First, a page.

Sociology and Cultural Anthropology Program (M., m.)
Department overview •
Community services (M.) •
Community services and
social work internships • Criminal
justice (M., m.) • Legal studies (m.) •
Social work (M.) • Sociology and
Cultural Anthropology (M., m.) • Women's
studies (M.) • Harvie Social Justice Lecture Series
Saint Martin's offers a major and minor in sociology and cultural
anthropology within the Department of Society and Social Justice.
The program provides students with unique opportunities to
study contemporary American society and a broad range of
cultures in the classroom, in surrounding communities, and in
cooperation with campus study abroad programs around the world.
The program's coursework stresses engaging with anthropological
and sociological perspectives on contemporary issues at home and
abroad with a focus on student centered research projects.
Our faculty research areas include:
- The history of anthropology
- Cold War culture
- Legal anthropology
- Cross-cultural education programs
- Ethnography of the Middle East
- Anthropological and sociological theory
- Post settler colonial theory
- A broad range of topics relating to social
movements and social justice
Whether conducting archival research, taking fieldtrips to
museums or local research sites, learning interview or
participant observational techniques, or studying classics of
global ethnography, our students receive well-rounded
anthropological training preparing them for a broad range of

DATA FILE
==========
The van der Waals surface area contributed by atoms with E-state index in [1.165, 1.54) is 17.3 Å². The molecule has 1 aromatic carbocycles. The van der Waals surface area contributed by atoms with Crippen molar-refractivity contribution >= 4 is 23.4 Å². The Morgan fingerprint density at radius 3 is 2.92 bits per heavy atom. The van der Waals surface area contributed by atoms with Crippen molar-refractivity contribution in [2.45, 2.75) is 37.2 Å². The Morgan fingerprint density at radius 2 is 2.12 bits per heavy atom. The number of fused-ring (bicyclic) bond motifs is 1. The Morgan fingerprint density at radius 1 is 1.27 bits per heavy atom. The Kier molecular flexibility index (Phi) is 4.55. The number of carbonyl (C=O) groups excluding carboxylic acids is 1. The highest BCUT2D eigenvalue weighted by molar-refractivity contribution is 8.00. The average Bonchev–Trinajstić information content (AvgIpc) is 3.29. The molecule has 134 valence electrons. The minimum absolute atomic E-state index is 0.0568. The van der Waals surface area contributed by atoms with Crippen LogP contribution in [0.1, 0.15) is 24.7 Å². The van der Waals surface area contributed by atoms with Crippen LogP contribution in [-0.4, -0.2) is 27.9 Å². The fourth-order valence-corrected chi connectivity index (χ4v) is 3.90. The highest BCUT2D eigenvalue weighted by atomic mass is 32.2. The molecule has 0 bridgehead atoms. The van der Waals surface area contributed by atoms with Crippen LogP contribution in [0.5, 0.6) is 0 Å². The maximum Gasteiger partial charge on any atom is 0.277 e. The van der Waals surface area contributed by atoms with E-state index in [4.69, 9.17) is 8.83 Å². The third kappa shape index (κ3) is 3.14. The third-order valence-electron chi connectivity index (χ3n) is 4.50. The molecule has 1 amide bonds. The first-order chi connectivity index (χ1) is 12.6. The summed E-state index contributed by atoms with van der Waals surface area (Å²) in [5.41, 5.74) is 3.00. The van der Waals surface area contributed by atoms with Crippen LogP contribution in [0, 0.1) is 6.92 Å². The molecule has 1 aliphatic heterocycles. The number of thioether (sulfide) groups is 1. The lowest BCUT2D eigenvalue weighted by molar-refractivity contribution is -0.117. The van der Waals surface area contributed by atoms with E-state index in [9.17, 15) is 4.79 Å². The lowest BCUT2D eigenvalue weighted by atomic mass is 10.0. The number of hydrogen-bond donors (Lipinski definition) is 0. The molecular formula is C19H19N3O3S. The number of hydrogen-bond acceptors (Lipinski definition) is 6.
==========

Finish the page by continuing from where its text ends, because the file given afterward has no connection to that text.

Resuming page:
jobs or future graduate work.
Internship and directed study opportunities allow students wishing to
work in museums, public agencies, or non-profit organizations to gain on
the job experience and explore the workplace environments while pursuing
As part of the Department of Society and Social Justice, our students
and faculty have opportunities to take interdisciplinary classes in:
- Women's studies
- Social Work
- Criminal Justice
During the course of their senior year, all students design,
undertake, and write up an extensive sociological or anthropological
research project that becomes their Senior Thesis.
The projects span two semesters: designing the project during the
first term, then carrying out the qualitative fieldwork, completing the
research, and writing-up the thesis during the second term.
In small, discussion-driven seminars, students are given the
opportunity to work together, and to work closely with faculty members.
This environment allows students to develop the knowledge and critical
disposition required to either pursue future graduate work in the Social
Science, or to be successful in a career in a wide variety of fields in
a fundamentally multicultural labor market.
Graduates with a degree in anthropology and sociology are well-suited
for a career in any number of fields, including: education, health care,
museum curation, social work, international development, government,
organizational psychology, non-profit management, marketing, publishing,